Lend a Helping Handbook: Employment Policies Worthy of Your Mission

By Erin Gloeckner

On the first day at a new job, most of us probably arrive wondering things like, “What will it be like to work here?” “What will my role entail?” and “How will I learn everything I need to know in order to do my job?” Whether you are a new hire or a longtime employee at your nonprofit, it always helps to have a roadmap to guide your day-to-day professional journey. Any organization with paid staff should have a narrative document or handbook that describes key employment policies. This personnel manual or employee handbook will offer support to your employees while helping to show them the ropes at your organization. Employee handbooks are an effective risk management tool used to mitigate myriad risks related to managing paid staff—but handbooks can also invite risk if they are not drafted, reviewed, shared, and enforced appropriately.

Employee handbooks exist on a wide spectrum—ranging from those that are actually read, respected, and applied, to those that are downright dangerous and expose your nonprofit to legal and employment practices risks. Creating effective employee handbooks and organizational policies are a good risk management practice; they increase the likelihood of a shared and consistent view about the organization’s values and key policies. They also provide a helpful roadmap for supervisors and managers charged with enforcing policies.

When Handbooks Cause Grief Instead of Good

A nonprofit employee handbook is more likely to cause grief than good when it:

  • infringes employees’ right to discuss the terms and conditions of employment or engage in other ‘protected concerted activities’ for their mutual aid or protection, provided to all U.S. workers in Section 7 of the National Labor Relations Act (see: www.nlrb.gov/rights-we-protect/whats-law/employers/interfering-employee-rights-section-7-8a1).
  • is hopelessly out of date. When early pages in your employee handbook contain clearly outdated references, the reader may stop reading, or worse, regard the entire handbook as useless, inapplicable drivel.
  • is verbose or needlessly complicated, making it too cumbersome for employees to read or understand (much less follow!).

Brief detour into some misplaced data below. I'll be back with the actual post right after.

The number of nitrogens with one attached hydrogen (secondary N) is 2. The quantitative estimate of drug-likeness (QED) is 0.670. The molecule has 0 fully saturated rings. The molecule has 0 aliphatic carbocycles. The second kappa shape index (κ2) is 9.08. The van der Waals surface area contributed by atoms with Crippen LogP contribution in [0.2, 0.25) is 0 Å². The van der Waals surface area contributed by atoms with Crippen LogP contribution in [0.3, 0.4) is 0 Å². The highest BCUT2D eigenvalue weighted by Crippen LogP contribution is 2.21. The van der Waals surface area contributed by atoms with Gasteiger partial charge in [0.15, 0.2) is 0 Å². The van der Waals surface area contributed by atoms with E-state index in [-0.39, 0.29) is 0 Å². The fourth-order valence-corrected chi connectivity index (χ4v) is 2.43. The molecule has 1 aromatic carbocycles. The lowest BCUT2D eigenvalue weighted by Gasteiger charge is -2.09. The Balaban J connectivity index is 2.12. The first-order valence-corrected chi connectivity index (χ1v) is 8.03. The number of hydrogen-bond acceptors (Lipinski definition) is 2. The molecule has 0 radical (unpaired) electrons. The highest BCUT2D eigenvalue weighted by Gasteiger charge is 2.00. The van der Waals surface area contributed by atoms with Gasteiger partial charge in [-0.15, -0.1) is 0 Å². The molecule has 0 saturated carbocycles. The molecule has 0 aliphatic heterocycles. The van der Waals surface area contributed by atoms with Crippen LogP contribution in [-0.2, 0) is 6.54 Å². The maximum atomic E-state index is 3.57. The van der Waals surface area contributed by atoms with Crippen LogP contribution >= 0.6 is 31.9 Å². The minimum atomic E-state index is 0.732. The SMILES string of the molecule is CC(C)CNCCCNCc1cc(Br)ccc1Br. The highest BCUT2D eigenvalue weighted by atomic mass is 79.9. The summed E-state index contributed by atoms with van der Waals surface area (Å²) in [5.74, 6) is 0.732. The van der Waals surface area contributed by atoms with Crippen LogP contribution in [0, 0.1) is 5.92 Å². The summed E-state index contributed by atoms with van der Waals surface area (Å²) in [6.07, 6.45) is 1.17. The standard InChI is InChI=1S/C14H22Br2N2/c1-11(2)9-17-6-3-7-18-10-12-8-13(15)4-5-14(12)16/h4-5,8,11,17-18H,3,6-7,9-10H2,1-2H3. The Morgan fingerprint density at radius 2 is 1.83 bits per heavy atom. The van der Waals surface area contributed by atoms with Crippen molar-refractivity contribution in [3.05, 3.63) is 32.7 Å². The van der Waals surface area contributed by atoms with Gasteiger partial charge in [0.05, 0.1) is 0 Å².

• contains policies that are rarely, if ever followed. For example, if dress code violations haven’t occurred in years and your nonprofit permits or encourages casual dress, it’s time to strip the dress code do’s and don’ts from your handbook.
  • flip flops between gentle language about teamwork and overly stern warnings such as: This handbook may be changed or interpreted by management at any time and for any reason, and you may or may not be informed about the change by management.’
  • features language that infers a contractual—versus employment at will—relationship with staff. Too many handbooks make promises that could undermine the organization’s employment at will policy.
  • it combines policies and procedures meant for specific stakeholder groups that deserve their own distinct handbooks—such as employees and volunteers—and thereby blurs the legal boundary between employee and volunteer classification.
  • is distributed without any coinciding training, coaching, or team meetings, and therefore fails to offer employees the chance to learn about new/updated policies, to refresh their understanding of well-established policies, and to ask questions about any policies they do not understand.


Most employee handbooks contain a routine “acknowledgement” page at the very end, asking each new employee to acknowledge their receipt and review of the nonprofit’s HR rules. Yet from time to time, a new hire may refuse to sign the acknowledgement. What’s an HR manager or nonprofit CEO to do? Here are three options.

  1. Good: Ask the employee to confirm in writing their refusal to sign on the acknowledgement page, such as: “I have read and understand the contents of this Handbook but I refuse to abide by all of the policies contained herein.” After refusal is documented, consider discipline or termination as appropriate for the employee’s insubordination. Make certain that you are consistent when you make discipline decisions: if your top development team member also refused to sign but her actions were ignored, you should not fire another employee for the same refusal.
  2. Better: Ask the employee to explain his or her reasons for refusing to sign. Focus on the “why” behind the refusal. It’s possible the employee simply needs a clearer explanation of one or more policies. And if one employee feels this way, others may too.
  3. Best: Give the employee handbook to new hires before their first day, and make acknowledgment of your workplace policies a condition of employment.

Designing a Handbook Worthy of Your Mission

So what is a handbook truly meant to achieve, and how can nonprofit leaders lend a helping hand(book) that protects their organizations from the legal risks and cultural challenges described above? To begin, design your handbook with the following qualities in mind:

  • Clarity: Your handbook should clarify expectations that apply to all paid staff, as well as define consequences for inappropriate behavior. A handbook must also use clear, simple, concise language that caters to varying reading levels.
  • Relevance: It is essential that all the content in your handbook be pragmatic and truly applicable in the real world. You wouldn’t read a handbook if you thought it was impractical, idiotic, or irrelevant—and neither will your employees. Handbook content should have meaning; it should only reference policies that you sincerely expect your employees to follow, and that are actually enforceable. Simply put, if it is irrelevant to your workplace culture and expectations, then take it out of your handbook!